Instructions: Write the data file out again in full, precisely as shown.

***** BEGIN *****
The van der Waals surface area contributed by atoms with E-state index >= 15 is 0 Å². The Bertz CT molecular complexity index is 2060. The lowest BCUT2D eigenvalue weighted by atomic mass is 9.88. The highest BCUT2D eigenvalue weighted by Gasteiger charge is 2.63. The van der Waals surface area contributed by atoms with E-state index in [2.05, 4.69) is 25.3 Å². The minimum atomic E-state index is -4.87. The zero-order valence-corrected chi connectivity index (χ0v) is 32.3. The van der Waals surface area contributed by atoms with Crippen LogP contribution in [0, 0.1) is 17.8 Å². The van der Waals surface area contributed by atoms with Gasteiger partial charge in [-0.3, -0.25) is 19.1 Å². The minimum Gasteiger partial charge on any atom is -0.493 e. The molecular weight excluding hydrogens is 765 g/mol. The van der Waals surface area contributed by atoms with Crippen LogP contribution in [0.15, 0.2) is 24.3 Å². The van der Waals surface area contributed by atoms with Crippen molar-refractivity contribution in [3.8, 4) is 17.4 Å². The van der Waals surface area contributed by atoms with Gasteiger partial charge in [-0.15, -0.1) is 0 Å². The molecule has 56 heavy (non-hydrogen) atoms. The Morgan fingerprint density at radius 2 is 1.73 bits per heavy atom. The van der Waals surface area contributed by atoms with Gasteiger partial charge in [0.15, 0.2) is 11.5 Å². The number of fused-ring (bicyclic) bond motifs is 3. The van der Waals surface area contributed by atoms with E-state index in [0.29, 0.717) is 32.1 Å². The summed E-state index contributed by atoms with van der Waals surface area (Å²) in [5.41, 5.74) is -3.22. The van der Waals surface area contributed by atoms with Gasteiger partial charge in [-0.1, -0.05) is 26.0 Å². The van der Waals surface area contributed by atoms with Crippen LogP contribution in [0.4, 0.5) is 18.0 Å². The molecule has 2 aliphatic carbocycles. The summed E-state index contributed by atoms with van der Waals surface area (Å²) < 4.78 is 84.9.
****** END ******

The van der Waals surface area contributed by atoms with E-state index >= 15 is 0 Å². The Bertz CT molecular complexity index is 2060. The lowest BCUT2D eigenvalue weighted by atomic mass is 9.88. The highest BCUT2D eigenvalue weighted by Gasteiger charge is 2.63. The van der Waals surface area contributed by atoms with E-state index in [2.05, 4.69) is 25.3 Å². The minimum atomic E-state index is -4.87. The zero-order valence-corrected chi connectivity index (χ0v) is 32.3. The van der Waals surface area contributed by atoms with Crippen LogP contribution in [0, 0.1) is 17.8 Å². The van der Waals surface area contributed by atoms with Gasteiger partial charge in [-0.3, -0.25) is 19.1 Å². The minimum Gasteiger partial charge on any atom is -0.493 e. The molecular weight excluding hydrogens is 765 g/mol. The van der Waals surface area contributed by atoms with Crippen LogP contribution in [0.15, 0.2) is 24.3 Å². The van der Waals surface area contributed by atoms with Crippen molar-refractivity contribution in [3.8, 4) is 17.4 Å². The van der Waals surface area contributed by atoms with Gasteiger partial charge in [-0.15, -0.1) is 0 Å². The molecule has 56 heavy (non-hydrogen) atoms. The Morgan fingerprint density at radius 2 is 1.73 bits per heavy atom. The van der Waals surface area contributed by atoms with Gasteiger partial charge in [0.15, 0.2) is 11.5 Å². The number of fused-ring (bicyclic) bond motifs is 3. The van der Waals surface area contributed by atoms with E-state index in [0.29, 0.717) is 32.1 Å². The summed E-state index contributed by atoms with van der Waals surface area (Å²) in [5.41, 5.74) is -3.22. The van der Waals surface area contributed by atoms with Gasteiger partial charge in [-0.1, -0.05) is 26.0 Å². The van der Waals surface area contributed by atoms with Crippen LogP contribution in [0.4, 0.5) is 18.0 Å². The molecule has 2 aliphatic carbocycles. The summed E-state index contributed by atoms with van der Waals surface area (Å²) < 4.78 is 84.9.